Democratic Congressman Raul Ruiz is radio silent in the wake of some of his female colleagues in the U.S. of Representatives this week sharing incidents of sexual harassment involving lawmakers.
Ruiz, who represents the 36th Congressional District and faces re-election in 2018, is also tight-lipped about House Speaker Paul D. Ryan’s announcement this week that House members and their staffs will now be required to take mandatory anti-harassment and anti-discrimination training.
The announcement was made the same day that California Democratic Rep. Jackie Speier and Republican Barbara Comstock appeared before a House Administration Committee hearing and shared their experiences of being sexually harassed.
On Tuesday, Speaker Ryan said, “Today’s hearing was another important step in our efforts to combat sexual harassment and ensure a safe workplace. I want to especially thank my colleagues who shared their stories,” Ryan said in a statement to Roll Call. “Going forward, the House will adopt a policy of mandatory anti-harassment and anti-discrimination training for all members and staff.”
The goal, he said, “is not only to raise awareness, but also make abundantly clear that harassment in any form has no place in this institution.”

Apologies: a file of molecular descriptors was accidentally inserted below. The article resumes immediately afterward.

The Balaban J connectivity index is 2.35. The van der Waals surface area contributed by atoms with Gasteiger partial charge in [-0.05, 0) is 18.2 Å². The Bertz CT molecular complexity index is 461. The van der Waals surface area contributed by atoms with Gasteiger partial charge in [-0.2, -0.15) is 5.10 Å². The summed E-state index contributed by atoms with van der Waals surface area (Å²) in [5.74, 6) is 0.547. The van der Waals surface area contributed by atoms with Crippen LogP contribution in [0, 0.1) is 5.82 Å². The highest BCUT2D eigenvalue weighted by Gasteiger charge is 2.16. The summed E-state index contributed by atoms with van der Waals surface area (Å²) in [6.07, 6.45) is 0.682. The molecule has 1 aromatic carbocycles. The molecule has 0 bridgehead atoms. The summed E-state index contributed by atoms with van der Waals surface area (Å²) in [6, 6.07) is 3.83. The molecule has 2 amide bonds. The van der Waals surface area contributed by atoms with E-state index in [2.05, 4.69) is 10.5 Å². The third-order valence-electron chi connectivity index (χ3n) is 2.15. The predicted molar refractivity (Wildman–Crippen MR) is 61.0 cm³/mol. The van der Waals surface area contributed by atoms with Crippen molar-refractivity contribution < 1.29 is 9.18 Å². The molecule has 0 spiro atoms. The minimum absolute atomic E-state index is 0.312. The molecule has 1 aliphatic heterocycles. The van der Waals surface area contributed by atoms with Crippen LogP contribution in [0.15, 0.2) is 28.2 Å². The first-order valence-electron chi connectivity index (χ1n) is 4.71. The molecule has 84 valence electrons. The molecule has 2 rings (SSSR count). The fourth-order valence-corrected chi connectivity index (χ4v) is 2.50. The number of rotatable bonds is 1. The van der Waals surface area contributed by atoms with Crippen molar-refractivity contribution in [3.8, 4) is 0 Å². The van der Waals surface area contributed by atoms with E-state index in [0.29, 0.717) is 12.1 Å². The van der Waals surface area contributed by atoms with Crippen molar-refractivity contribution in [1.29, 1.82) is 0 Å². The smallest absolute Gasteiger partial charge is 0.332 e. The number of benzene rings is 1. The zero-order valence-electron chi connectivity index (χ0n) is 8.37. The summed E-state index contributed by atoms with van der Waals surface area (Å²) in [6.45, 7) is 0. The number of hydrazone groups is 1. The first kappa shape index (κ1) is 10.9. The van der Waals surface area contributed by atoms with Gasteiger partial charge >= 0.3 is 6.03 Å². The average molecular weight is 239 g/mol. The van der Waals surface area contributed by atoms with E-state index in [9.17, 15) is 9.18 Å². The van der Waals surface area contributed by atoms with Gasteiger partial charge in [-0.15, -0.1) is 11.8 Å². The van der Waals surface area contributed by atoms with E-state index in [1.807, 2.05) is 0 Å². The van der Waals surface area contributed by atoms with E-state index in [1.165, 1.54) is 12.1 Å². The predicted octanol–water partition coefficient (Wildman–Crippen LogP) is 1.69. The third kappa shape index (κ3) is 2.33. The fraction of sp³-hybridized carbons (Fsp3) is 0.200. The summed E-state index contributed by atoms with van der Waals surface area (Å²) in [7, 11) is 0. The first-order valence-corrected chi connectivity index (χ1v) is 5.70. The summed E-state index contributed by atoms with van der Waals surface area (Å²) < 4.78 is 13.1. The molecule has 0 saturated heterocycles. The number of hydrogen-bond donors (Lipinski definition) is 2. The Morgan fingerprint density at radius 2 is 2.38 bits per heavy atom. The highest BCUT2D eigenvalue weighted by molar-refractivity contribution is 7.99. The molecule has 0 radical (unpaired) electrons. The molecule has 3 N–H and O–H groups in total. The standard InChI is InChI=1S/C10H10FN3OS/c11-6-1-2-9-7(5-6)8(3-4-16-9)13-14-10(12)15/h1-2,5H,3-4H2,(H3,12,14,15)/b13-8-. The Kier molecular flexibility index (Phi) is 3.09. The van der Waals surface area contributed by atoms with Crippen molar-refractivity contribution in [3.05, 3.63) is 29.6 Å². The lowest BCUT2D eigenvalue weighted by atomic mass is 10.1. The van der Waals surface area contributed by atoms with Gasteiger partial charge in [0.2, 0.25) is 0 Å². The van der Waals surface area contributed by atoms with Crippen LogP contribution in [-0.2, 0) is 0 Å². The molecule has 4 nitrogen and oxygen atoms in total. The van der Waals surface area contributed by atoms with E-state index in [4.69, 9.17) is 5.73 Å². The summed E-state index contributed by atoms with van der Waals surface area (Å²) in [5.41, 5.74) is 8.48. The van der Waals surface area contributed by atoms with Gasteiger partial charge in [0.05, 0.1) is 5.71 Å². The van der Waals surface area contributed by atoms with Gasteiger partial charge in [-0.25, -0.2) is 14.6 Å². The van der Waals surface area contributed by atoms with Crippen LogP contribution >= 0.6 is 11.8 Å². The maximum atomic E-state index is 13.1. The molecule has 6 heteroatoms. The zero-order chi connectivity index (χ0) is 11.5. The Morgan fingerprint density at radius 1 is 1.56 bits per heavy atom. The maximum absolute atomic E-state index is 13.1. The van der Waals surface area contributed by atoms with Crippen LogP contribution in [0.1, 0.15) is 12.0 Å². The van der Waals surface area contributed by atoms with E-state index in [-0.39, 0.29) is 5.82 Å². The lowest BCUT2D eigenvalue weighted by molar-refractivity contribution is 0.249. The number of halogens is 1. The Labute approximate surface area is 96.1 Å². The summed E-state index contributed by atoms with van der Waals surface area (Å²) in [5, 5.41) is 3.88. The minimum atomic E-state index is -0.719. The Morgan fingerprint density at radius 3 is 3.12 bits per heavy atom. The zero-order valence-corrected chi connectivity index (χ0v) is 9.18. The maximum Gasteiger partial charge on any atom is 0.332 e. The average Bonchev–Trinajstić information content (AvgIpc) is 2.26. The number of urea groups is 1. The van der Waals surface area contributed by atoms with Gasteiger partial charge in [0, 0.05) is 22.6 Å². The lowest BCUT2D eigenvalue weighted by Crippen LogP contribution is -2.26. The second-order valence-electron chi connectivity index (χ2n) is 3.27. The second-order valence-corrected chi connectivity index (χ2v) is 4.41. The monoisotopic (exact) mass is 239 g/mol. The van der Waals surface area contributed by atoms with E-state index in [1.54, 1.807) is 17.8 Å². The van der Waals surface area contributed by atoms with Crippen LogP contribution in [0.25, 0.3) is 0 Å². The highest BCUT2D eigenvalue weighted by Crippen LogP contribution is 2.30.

Ruiz has not been seen or heard publicly on the issue.
Three Republicans are currently challenging Ruiz, who was first elected to Congress in 2012. Those vying to become the Republican nominee in the June 5 California Primary are Dan Ball, Kimberlin Brown Pelzer and Stephan Wolkowicz.
Uken Report attempted four times over two days – by phone and email to both his Coachella Valley office and his D.C. office – to secure a comment from Ruiz.
Ruiz refused to respond to all efforts.
It begs the question why a U.S. Congressman would remain mum on an issue that is permeating media, Hollywood, Congress and beyond.
In Washington, the dark problem is receiving more daylight and sunshine each day.
The Coachella Valley’s own former Democratic Sen. Barbara Boxer on Wednesday shared her experience with sexual harassment on Capitol Hill, saying it was a “shaming” and “belittling” incident.
Boxer said on MSNBC that when she was a member of the House in the 1980s, she was humiliated by inappropriate comments from her colleagues at a hearing after she presented a bill.
On Thursday morning, news broke that a Los Angeles radio news anchor accused Sen. Al Franken of groping and kissing her without consent in open letter on the radio station’s website.
The unprecedented number of women – and men – coming forward with painful, graphic and detailed accounts of inappropriate behavior has been often described as a watershed moment.
A pair of female Democratic lawmakers introduced legislation on Wednesday that would overhaul policies to combat and report complaints of sexual harassment on Capitol Hill.
Ruiz is mum.